Making predictions about what technology will do in the future is always challenging. There are many reasons for this. The pace of change is hard to predict. And it is not just the speed of new technology developments, but also the social and economic impacts enabled by new technologies.
“Mobile” is a perfect example. Twenty years ago, mobile (or “cellular” as it was called then) was a very expensive technology limited to senior managers and some members of the sales team. The customer training team worked in the office on desktops, and had a single laptop they might use for on-site training. That’s when they weren’t using printed acetates of slides projected on overhead projectors! This was a “mobile-last” workforce.
Today, we are on the cusp of mobile-first: Where mobile devices (phones, tablets, laptops and wearables) are being used throughout the workforce.
The rise of the mobile workforce has resulted in the rapid evolution of mobile computing technology — with multiple form-factors from hybrid 2-in-1 devices all the way down to the smartwatch on my wrist. The question is, where do we go from here?
A Formula for the Future
If you want to understand the future of mobile computing solutions and other technical innovations, one way is to ponder this equation for a moment:
IT Needs + User Needs = Future Offerings
To oversimplify slightly, IT wants to provide better security while also lowering the cost of managing technology.
The average user (i.e., employee) wants to be delighted. They want increasingly powerful technology that’s easy and intuitive to use. Focus on one side of the equation, and you’ll miss the mark. Focus on both, and you’ll be able to understand the mobile market as it continues to race ahead.
This equation explains why the Samsung Galaxy S8 and S8+ smartphones include iris scanning, which allows you to unlock your phone by holding it up to your eyes (think: security selfie). It means no one else can open your phone, even if you’ve spent the past 10 years using “password” for your password. Easy for you, safer for IT. For too long, companies have been waging a losing battle over social engineering, which basically means hackers exploiting employees to gain access to their technology. Teaching people to memorize 20 different passwords every two months is not the answer; freeing people of this obligation is a far better way to go.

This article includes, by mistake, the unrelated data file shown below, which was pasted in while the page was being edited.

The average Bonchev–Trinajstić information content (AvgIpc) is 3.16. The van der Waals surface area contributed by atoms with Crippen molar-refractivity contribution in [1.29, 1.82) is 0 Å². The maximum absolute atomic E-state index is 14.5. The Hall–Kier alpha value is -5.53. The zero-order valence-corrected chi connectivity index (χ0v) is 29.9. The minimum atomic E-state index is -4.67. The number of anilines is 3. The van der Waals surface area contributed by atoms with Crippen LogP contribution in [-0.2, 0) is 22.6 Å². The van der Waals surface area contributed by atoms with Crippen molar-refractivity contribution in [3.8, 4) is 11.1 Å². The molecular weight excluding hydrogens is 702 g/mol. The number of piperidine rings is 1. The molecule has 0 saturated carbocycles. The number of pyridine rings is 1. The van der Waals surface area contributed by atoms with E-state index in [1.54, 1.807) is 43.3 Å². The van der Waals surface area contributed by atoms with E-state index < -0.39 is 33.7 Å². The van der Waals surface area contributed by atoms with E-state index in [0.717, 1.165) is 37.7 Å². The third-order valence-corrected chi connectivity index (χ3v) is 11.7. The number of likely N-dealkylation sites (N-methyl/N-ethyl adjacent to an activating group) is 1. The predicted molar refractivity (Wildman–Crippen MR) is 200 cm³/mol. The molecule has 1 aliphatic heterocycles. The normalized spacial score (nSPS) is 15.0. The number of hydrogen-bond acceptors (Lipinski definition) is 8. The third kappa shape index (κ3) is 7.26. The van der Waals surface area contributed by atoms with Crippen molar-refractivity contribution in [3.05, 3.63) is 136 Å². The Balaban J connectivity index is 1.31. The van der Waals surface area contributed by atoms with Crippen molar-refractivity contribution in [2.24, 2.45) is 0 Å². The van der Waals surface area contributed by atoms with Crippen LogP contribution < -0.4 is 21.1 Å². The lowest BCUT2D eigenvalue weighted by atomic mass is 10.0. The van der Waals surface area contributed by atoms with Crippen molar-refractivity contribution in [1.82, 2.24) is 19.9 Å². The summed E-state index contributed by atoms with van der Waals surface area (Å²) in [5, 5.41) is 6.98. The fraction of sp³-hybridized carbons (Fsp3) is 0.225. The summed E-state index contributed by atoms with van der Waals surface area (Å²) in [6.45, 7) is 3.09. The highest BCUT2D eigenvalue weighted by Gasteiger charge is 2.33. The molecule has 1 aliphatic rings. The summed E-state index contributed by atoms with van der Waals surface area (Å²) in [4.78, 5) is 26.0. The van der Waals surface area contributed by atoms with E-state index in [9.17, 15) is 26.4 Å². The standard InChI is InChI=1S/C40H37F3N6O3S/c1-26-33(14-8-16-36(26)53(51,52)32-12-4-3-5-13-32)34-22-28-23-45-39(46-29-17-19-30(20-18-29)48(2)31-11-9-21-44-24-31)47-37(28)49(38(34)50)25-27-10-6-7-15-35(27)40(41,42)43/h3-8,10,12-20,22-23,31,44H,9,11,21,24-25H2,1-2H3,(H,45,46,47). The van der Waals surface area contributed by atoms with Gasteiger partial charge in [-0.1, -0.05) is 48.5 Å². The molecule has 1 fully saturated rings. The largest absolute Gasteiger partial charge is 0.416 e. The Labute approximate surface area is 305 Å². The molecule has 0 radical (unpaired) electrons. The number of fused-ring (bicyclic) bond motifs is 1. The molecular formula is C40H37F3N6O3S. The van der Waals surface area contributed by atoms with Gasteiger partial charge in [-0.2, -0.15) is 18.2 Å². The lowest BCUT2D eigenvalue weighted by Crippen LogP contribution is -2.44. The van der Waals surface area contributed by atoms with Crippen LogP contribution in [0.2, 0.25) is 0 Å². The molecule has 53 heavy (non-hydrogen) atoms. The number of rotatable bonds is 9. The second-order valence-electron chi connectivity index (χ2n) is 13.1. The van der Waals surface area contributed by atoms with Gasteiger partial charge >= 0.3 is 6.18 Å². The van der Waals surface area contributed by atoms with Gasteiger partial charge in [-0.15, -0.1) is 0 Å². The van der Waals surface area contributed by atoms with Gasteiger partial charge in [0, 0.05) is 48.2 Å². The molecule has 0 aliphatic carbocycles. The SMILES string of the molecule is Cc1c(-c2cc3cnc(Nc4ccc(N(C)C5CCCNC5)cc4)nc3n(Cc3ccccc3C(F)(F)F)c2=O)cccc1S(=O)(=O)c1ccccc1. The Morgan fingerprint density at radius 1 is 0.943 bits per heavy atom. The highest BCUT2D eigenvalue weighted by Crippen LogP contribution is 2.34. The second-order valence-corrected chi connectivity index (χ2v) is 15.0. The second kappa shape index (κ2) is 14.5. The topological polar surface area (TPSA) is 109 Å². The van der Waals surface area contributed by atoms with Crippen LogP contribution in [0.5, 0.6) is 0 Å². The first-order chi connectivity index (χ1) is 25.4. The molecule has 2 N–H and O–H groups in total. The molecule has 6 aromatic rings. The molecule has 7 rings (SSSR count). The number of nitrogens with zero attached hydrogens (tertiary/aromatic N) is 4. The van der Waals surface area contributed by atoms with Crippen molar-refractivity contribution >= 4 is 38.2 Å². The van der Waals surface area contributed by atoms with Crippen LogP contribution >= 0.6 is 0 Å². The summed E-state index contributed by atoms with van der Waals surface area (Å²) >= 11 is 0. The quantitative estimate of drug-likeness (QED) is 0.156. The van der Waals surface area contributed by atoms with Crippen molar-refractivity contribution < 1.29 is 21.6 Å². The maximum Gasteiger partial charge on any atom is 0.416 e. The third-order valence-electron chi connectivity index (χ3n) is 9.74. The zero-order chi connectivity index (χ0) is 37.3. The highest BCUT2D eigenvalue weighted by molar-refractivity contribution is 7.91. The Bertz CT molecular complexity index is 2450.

Work Smarter With Fewer Devices
Another way to lower the costs of IT and make employees’ lives easier is to make it possible to work easily with one primary device. The Samsung Desktop Experience, better known as Samsung DeX, lets you drop your phone into a docking station and use it with a keyboard, monitor and mouse. This setup won’t eliminate a desktop or laptop for all users, but some may find it becomes all they need. Better experience, lower costs. This arrangement is especially interesting because it builds on the “sharing economy” mindset — your meeting rooms, guest offices and other common areas might have such docking stations, each of which serves the needs of numerous users. Once again, this setup offers more convenience with lower costs.
To put this in user terms: Why carry around something larger and heavier than you need?
The Future of Mobile Computing Solutions
Do I foresee the end of desktop or laptop computing? Not really. But I do anticipate devices getting smarter, more functional and working more seamlessly together.
As for smarter, I’m talking a lot smarter. AI is becoming prevalent in mobile computing solutions, which means that the brains you’re accessing through your phone aren’t confined by its size. In many cases, they’ll be smarter than you or any expert in your physical location. So your doctor, engineer, research scientist and attorney no longer need to store every piece of knowledge in their head; instead, they just need to know the right questions to ask, and whether to trust the information they are accessing.
One last point: Terms such as phones and mobile devices aren’t specific enough to describe the different needs that different people have. An auto mechanic may need a wearable device to keep their hands free, as might also be the case for a physician. But a sales professional might prefer a larger device to make it easier to share insights with customers and demonstrate new offerings. Fewer devices do not equate to fewer options; the reality will likely be completely the opposite. The easiest way to grasp this is to consider whether you would trade your actual phone for my actual phone. Most people recoil at the thought, because from the day you first bought it, you’ve been customizing it to your needs … or maybe, more accurately, to your eyes.
Technical innovations come and go, but the equation at the top of this page is going to stick around for many, many years.
The next generation of mobile computing allows you to unlock your phone with a look.